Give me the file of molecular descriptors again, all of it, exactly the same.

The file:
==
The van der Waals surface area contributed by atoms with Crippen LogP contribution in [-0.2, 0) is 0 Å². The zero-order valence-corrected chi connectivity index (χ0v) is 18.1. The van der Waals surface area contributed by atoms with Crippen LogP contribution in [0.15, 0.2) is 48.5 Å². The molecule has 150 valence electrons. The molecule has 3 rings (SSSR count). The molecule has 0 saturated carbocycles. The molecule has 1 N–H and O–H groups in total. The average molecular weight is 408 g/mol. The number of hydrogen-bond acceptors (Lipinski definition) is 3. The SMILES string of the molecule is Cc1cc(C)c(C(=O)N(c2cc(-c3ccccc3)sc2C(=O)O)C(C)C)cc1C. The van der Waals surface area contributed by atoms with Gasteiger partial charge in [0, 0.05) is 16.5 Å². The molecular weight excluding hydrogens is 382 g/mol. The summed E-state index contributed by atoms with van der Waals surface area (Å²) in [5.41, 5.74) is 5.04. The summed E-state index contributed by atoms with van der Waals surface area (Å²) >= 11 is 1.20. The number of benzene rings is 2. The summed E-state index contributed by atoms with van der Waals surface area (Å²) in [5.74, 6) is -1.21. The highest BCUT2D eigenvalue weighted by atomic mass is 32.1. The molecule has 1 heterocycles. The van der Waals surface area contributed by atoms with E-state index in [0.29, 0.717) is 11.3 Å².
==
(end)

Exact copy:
The van der Waals surface area contributed by atoms with Crippen LogP contribution in [-0.2, 0) is 0 Å². The zero-order valence-corrected chi connectivity index (χ0v) is 18.1. The van der Waals surface area contributed by atoms with Crippen LogP contribution in [0.15, 0.2) is 48.5 Å². The molecule has 150 valence electrons. The molecule has 3 rings (SSSR count). The molecule has 0 saturated carbocycles. The molecule has 1 N–H and O–H groups in total. The average molecular weight is 408 g/mol. The number of hydrogen-bond acceptors (Lipinski definition) is 3. The SMILES string of the molecule is Cc1cc(C)c(C(=O)N(c2cc(-c3ccccc3)sc2C(=O)O)C(C)C)cc1C. The van der Waals surface area contributed by atoms with Gasteiger partial charge in [0, 0.05) is 16.5 Å². The molecular weight excluding hydrogens is 382 g/mol. The summed E-state index contributed by atoms with van der Waals surface area (Å²) in [5.41, 5.74) is 5.04. The summed E-state index contributed by atoms with van der Waals surface area (Å²) >= 11 is 1.20. The number of benzene rings is 2. The summed E-state index contributed by atoms with van der Waals surface area (Å²) in [5.74, 6) is -1.21. The highest BCUT2D eigenvalue weighted by atomic mass is 32.1. The molecule has 1 heterocycles. The van der Waals surface area contributed by atoms with E-state index in [0.29, 0.717) is 11.3 Å².